It already seems a long time ago, but the annual book industry melee that is BookExpo America recently came and went. BEA drew its usual crowd of industry insiders, booksellers, librarians, media, and many others, plus about eight thousand members of the paying public. Publishers took booth space in varying degrees of pomposity, striving to outdo each other’s displays so that those few key people at the show (the buyers and the media) took notice of everyone’s latest attempts to reach the top of the best seller charts. In the build up to the show, during its course, and now, a week or so later, I’ve been pondering how BEA and university presses interact–or perhaps, should interact. Having completed my eighth BEA, I should be a part of the jaded, cynical crowd that complains about the hassle of reaching the Javits Center each day (and leaving at the end of the day, which is quite truly a much worse task), the expense of being in New York for a week, the lack of book buyers placing orders any more, the downtrodden, woebegone publishing industry, and so on. But I don’t feel that way. Instead, I am invigorated each year by the sight of people worming their way through overcrowded walkways between publishers of all sizes and ilk. It is a fascinating mix of people and books, and I love it.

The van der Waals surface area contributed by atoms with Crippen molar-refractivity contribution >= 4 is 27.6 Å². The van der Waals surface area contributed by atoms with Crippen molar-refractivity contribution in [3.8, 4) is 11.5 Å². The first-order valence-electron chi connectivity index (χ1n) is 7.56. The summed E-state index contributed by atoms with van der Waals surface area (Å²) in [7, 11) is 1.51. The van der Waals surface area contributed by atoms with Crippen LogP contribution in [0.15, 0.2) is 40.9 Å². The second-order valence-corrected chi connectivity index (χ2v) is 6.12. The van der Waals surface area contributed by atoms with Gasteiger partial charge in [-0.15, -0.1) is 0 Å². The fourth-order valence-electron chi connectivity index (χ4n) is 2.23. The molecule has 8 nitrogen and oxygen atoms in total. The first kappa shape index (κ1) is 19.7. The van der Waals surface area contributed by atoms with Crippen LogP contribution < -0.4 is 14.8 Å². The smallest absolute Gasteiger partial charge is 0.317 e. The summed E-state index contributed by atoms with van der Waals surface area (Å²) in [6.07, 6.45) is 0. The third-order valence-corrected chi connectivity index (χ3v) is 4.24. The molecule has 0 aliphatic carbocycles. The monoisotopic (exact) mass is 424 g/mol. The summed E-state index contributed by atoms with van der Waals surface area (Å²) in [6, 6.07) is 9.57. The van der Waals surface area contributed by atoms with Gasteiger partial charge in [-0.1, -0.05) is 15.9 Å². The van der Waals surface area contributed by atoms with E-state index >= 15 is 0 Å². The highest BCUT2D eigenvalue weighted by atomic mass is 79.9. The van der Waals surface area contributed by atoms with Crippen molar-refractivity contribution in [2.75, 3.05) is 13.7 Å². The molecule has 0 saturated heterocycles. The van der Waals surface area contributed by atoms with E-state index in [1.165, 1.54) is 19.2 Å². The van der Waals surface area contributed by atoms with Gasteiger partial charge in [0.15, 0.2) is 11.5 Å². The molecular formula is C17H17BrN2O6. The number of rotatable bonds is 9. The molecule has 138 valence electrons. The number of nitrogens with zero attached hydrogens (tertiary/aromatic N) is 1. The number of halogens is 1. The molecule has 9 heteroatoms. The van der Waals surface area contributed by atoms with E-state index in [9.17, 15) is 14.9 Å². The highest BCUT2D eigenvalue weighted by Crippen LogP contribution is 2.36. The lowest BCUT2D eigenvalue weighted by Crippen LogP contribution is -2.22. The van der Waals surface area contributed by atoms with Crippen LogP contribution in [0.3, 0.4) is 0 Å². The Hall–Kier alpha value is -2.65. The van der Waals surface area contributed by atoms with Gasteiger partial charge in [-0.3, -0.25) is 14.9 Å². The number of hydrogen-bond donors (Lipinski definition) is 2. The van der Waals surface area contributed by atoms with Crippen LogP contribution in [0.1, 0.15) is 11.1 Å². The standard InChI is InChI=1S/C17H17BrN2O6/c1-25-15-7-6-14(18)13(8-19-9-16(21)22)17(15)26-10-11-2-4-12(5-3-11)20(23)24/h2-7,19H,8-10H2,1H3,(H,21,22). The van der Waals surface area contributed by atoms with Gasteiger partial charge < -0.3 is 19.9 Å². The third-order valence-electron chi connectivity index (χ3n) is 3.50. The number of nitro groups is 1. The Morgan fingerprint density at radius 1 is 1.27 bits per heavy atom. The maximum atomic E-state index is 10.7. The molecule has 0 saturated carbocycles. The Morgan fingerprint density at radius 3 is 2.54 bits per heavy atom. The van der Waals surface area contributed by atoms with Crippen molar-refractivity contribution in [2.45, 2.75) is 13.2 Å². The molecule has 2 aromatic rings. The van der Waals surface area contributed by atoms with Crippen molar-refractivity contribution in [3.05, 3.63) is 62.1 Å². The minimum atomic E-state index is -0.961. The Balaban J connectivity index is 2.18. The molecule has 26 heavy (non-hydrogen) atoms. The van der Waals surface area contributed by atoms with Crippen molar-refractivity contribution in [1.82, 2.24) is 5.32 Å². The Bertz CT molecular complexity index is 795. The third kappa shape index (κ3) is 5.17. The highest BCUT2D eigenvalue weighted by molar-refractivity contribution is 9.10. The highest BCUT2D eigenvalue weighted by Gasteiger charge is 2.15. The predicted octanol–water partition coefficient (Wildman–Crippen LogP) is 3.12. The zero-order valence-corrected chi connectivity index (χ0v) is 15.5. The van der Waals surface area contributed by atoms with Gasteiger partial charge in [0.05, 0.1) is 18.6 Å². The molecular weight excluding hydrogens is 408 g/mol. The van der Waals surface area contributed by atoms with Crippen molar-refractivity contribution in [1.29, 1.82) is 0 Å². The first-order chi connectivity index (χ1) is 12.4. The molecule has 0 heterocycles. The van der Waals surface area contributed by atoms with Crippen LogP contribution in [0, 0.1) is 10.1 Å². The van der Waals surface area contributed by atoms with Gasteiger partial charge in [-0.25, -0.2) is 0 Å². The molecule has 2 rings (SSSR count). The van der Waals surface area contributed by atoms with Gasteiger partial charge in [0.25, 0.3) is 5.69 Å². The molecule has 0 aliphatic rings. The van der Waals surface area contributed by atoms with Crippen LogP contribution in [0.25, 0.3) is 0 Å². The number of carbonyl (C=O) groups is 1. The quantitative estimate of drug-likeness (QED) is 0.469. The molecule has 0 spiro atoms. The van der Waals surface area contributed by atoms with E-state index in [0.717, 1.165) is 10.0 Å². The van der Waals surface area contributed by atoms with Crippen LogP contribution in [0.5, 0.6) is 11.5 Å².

UNP has exhibited at BEA for many years, one of the few university presses that might claim diehard status in this regard. Gone are the oft-discussed glory years when university presses hogged whole sections in the Javits Center, when “University Press Row” was actually a row and not just a block. There were seventeen university presses exhibiting this year. UNP and the University Press of New England were the only two UPs who took a double booth, but fifteen others ranged in size from the University of Hawaii Press to Yale and Harvard. All UPs in attendance were waving their university press flags high and proud. But why? What purpose does exhibiting at BEA serve? The popular publishing cynicism that I noted earlier is not simply, truth be told, not only cynical, it is, surely, based on the quite real statistical measures that publishers can apply to exhibiting: book buyers don’t attend in the numbers they used to and they certainly don’t place on-the-floor orders in the quantity they used to. Of course, part of the lack of orders and buyers can be attributed to the decline in independent bookstores, but even those few stores don’t send their staff to BEA in the numbers they used to. So why do we still bother?